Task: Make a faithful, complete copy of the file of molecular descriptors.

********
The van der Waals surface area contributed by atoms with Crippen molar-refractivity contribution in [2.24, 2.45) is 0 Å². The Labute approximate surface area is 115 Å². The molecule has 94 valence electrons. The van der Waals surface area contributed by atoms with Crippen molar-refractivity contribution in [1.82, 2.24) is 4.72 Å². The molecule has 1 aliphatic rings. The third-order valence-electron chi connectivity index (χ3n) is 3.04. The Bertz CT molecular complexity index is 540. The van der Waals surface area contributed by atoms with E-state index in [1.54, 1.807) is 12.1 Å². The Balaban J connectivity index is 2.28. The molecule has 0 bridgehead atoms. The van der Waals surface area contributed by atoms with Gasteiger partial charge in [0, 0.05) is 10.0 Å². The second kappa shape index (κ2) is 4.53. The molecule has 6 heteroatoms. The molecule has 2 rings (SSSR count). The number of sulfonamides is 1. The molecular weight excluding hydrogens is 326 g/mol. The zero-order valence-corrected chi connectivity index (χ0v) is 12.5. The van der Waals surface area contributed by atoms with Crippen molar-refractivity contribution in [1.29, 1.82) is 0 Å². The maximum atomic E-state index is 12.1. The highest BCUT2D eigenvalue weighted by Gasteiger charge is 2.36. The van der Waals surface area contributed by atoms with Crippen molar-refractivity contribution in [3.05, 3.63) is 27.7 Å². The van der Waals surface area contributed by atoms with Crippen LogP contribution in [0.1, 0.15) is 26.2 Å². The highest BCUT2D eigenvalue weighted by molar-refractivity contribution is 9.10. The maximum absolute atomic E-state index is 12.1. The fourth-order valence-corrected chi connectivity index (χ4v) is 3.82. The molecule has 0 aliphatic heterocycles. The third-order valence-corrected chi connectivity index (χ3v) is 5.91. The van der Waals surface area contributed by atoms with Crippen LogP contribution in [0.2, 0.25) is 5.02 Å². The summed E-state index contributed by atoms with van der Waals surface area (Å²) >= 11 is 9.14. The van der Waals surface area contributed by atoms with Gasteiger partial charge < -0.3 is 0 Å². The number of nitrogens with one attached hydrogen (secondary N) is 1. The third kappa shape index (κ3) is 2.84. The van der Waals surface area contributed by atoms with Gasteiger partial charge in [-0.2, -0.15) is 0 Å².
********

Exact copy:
The van der Waals surface area contributed by atoms with Crippen molar-refractivity contribution in [2.24, 2.45) is 0 Å². The Labute approximate surface area is 115 Å². The molecule has 94 valence electrons. The van der Waals surface area contributed by atoms with Crippen molar-refractivity contribution in [1.82, 2.24) is 4.72 Å². The molecule has 1 aliphatic rings. The third-order valence-electron chi connectivity index (χ3n) is 3.04. The Bertz CT molecular complexity index is 540. The van der Waals surface area contributed by atoms with E-state index in [1.54, 1.807) is 12.1 Å². The Balaban J connectivity index is 2.28. The molecule has 0 bridgehead atoms. The van der Waals surface area contributed by atoms with Gasteiger partial charge in [0, 0.05) is 10.0 Å². The second kappa shape index (κ2) is 4.53. The molecule has 6 heteroatoms. The molecule has 2 rings (SSSR count). The number of sulfonamides is 1. The molecular weight excluding hydrogens is 326 g/mol. The zero-order valence-corrected chi connectivity index (χ0v) is 12.5. The van der Waals surface area contributed by atoms with Crippen molar-refractivity contribution in [1.29, 1.82) is 0 Å². The maximum atomic E-state index is 12.1. The highest BCUT2D eigenvalue weighted by Gasteiger charge is 2.36. The van der Waals surface area contributed by atoms with Crippen molar-refractivity contribution in [3.05, 3.63) is 27.7 Å². The van der Waals surface area contributed by atoms with Crippen LogP contribution in [0.1, 0.15) is 26.2 Å². The highest BCUT2D eigenvalue weighted by molar-refractivity contribution is 9.10. The maximum absolute atomic E-state index is 12.1. The fourth-order valence-corrected chi connectivity index (χ4v) is 3.82. The molecule has 0 aliphatic heterocycles. The third-order valence-corrected chi connectivity index (χ3v) is 5.91. The van der Waals surface area contributed by atoms with Crippen LogP contribution in [0.2, 0.25) is 5.02 Å². The summed E-state index contributed by atoms with van der Waals surface area (Å²) >= 11 is 9.14. The van der Waals surface area contributed by atoms with Gasteiger partial charge < -0.3 is 0 Å². The number of nitrogens with one attached hydrogen (secondary N) is 1. The third kappa shape index (κ3) is 2.84. The van der Waals surface area contributed by atoms with Gasteiger partial charge in [-0.2, -0.15) is 0 Å².